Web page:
949 Hensley Lane, Building 300
Wylie, Texas 75098
Monday - Friday: 7 am - 3:30 pm
Emergency after hours services available:
Contact Police Dispatch at 972-442-8171
Contact Utility Billing for questions regarding water bill and payment, meter sets and fee, and tapping fees
Wylie Municipal Complex
300 Country Club Road, Building 100, 1st Floor
Wylie, TX 75098
Report Issues or Concerns
Potholes, Street Repairs or Alleys
Water or Storm Pollution
Trash or Debris on Public Property
School Zone Signs or Lights
Damaged Fire Hydrant
Sewer Clogged or Overflow
Traffic Signal Light Malfunction
Street Light Issues
Farmers Electric or Oncor Electric maintain the street lights in Wylie.
Report outages oncorstreetlight.com or fecelectric.com/.
Water Utility Information regarding Ebola
Q&A - Chlorine Maintenance
West Nile/Zika Virus
Scroll down for tips and precautions to practice at home.
The city has been proactively fogging for mosquitos since May 2016. Every Friday morning, we fog our major parks and facilities as well as remote areas and industrial sectors of the city. Our ongoing surveillance has not indicated a need to fog in residential neighborhoods at this time.
Collin County West Nile Virus Information
Centers of Disease Control West Nile Virus Homepage
Centers of Disease Control Zika Virus Homepage
Citizens having problems with mosquitoes should contact Public Works Streets Division, 972-442-7588. An inspector will survey the area and assist citizens in evaluating potential mosquito breeding areas. The Street Division is responsible for larviciding (an agent when dissolved in water inhibits mosquito larvae growth) and adulticiding (use of an insecticide to destroy adult mosquitoes).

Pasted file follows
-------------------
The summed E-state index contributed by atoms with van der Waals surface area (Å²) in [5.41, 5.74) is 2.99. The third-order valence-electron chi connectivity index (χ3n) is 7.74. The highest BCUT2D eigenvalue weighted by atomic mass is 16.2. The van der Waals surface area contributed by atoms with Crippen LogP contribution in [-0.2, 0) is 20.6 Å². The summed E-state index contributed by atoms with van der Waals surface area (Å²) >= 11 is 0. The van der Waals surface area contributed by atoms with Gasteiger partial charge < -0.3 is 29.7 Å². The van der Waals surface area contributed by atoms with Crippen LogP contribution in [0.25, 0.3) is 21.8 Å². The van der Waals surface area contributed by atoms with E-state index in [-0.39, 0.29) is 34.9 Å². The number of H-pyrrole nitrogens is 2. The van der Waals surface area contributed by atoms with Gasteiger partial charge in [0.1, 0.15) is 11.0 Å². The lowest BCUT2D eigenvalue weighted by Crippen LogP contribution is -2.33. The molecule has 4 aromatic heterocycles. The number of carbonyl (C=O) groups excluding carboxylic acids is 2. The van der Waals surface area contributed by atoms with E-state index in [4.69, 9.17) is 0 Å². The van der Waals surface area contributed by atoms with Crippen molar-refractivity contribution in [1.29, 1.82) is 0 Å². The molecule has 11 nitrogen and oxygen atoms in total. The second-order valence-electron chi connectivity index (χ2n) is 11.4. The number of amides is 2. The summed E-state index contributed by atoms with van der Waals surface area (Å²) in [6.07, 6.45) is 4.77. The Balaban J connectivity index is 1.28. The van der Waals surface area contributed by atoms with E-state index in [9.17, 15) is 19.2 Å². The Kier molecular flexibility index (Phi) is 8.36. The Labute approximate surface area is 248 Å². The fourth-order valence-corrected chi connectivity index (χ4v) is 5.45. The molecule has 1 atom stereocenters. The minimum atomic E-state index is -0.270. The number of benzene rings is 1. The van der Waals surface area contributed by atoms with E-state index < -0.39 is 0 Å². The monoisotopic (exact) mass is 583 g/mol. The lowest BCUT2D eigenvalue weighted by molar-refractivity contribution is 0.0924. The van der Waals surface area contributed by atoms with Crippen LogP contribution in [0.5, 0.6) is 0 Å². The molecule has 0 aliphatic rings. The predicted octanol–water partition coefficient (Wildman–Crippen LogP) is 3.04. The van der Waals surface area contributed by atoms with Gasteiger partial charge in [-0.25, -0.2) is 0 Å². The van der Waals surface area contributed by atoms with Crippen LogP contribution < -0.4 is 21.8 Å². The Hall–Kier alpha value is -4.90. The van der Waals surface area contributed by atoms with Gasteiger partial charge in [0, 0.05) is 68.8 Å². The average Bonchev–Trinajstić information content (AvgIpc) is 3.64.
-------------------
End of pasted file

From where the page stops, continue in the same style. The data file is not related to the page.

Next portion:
Mosquitoes such as the Culex quinquefasciatus, otherwise known as the southern house mosquito, have the ability to transmit diseases such as Encephalitis and the West Nile Virus. Since mosquitoes can be carriers of disease, the City of Wylie’s Street Division randomly traps mosquitoes and sends these samples to the Texas Department of Health’s laboratories for analysis. If a sample is positive for any disease, the residents in that area are notified.
Public Works officials are working to minimize the risk to residents through continued testing of mosquitoes throughout the city. If they find larvae in standing water, a larvicide is then applied if there are no natural predators, such as minnows, in the standing water.
The Center for Disease Control recommends taking the following precautions:
- Apply insect repellents on exposed skin. Four ingredients are recommended: DEET, picaridin, oil of lemon eucalyptus (or PMD), and IR3535 (its latest addition to the list, sold by Avon). Permethrin can be used on clothing, shoes, camping gear, and bed nets. Directions on insect repellent should indicate how often they should be reapplied and for which age groups they're appropriate.
- Consider wearing long pants and long sleeves when weather allows it, or simply stay indoors at or near dawn and dusk, when West Nile infections tend to occur. "Try and avoid mosquito bites at these times," said Lyle Petersen, director of Vector-Borne Infectious Diseases.
- Eliminate mosquito breeding sites around your home. These include small pools of water such as a birdbath that's not cleaned out, water at the bottom of a flowerpot, and old buckets or tires with standing water. "Any kind of container can breed mosquitoes," Petersen said. Emptying such containers once or twice a week should do the trick.
- Put screens on your windows and doors; repair the screens if they have holes in them. Also, use air conditioning so you can keep the windows closed.
- Use mosquito netting on infant carriers when taking your baby outdoors.